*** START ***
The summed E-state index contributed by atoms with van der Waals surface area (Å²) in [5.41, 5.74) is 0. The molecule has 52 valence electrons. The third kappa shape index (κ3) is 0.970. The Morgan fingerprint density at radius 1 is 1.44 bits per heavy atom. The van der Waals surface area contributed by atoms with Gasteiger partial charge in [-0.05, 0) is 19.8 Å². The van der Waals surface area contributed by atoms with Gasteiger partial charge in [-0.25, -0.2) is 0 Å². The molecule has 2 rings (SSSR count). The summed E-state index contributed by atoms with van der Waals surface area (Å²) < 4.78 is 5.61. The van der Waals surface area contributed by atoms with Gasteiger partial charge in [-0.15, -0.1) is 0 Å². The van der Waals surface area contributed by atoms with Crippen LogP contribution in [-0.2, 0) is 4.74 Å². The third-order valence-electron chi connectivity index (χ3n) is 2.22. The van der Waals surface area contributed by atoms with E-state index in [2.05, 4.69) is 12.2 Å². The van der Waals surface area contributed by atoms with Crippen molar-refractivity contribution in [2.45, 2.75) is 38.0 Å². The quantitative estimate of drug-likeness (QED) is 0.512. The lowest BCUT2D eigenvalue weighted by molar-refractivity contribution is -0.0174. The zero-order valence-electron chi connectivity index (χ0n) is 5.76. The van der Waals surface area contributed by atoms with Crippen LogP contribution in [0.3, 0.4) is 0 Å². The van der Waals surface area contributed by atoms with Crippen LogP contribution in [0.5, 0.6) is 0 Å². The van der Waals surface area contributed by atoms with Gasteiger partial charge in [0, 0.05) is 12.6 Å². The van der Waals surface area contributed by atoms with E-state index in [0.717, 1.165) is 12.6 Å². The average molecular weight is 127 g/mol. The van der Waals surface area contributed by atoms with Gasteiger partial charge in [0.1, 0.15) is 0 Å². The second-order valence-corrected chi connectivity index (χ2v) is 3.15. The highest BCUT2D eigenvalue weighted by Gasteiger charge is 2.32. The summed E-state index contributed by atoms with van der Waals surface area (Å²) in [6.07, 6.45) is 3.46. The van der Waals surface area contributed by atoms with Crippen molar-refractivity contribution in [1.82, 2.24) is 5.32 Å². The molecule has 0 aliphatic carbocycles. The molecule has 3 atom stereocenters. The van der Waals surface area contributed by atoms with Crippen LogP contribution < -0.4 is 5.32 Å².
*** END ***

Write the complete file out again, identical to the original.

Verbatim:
The summed E-state index contributed by atoms with van der Waals surface area (Å²) in [5.41, 5.74) is 0. The molecule has 52 valence electrons. The third kappa shape index (κ3) is 0.970. The Morgan fingerprint density at radius 1 is 1.44 bits per heavy atom. The van der Waals surface area contributed by atoms with Gasteiger partial charge in [-0.05, 0) is 19.8 Å². The van der Waals surface area contributed by atoms with Gasteiger partial charge in [-0.25, -0.2) is 0 Å². The molecule has 2 rings (SSSR count). The summed E-state index contributed by atoms with van der Waals surface area (Å²) < 4.78 is 5.61. The van der Waals surface area contributed by atoms with Gasteiger partial charge in [-0.15, -0.1) is 0 Å². The van der Waals surface area contributed by atoms with Crippen LogP contribution in [-0.2, 0) is 4.74 Å². The third-order valence-electron chi connectivity index (χ3n) is 2.22. The van der Waals surface area contributed by atoms with E-state index in [2.05, 4.69) is 12.2 Å². The van der Waals surface area contributed by atoms with Crippen molar-refractivity contribution in [2.45, 2.75) is 38.0 Å². The quantitative estimate of drug-likeness (QED) is 0.512. The lowest BCUT2D eigenvalue weighted by molar-refractivity contribution is -0.0174. The zero-order valence-electron chi connectivity index (χ0n) is 5.76. The van der Waals surface area contributed by atoms with Crippen LogP contribution in [0.3, 0.4) is 0 Å². The van der Waals surface area contributed by atoms with Crippen LogP contribution in [0.5, 0.6) is 0 Å². The van der Waals surface area contributed by atoms with Gasteiger partial charge in [0, 0.05) is 12.6 Å². The van der Waals surface area contributed by atoms with E-state index in [0.717, 1.165) is 12.6 Å². The average molecular weight is 127 g/mol. The van der Waals surface area contributed by atoms with Gasteiger partial charge in [0.1, 0.15) is 0 Å². The second-order valence-corrected chi connectivity index (χ2v) is 3.15. The highest BCUT2D eigenvalue weighted by Gasteiger charge is 2.32. The summed E-state index contributed by atoms with van der Waals surface area (Å²) in [6.07, 6.45) is 3.46. The van der Waals surface area contributed by atoms with Crippen molar-refractivity contribution in [1.82, 2.24) is 5.32 Å². The molecule has 0 aliphatic carbocycles. The molecule has 3 atom stereocenters. The van der Waals surface area contributed by atoms with Crippen LogP contribution < -0.4 is 5.32 Å².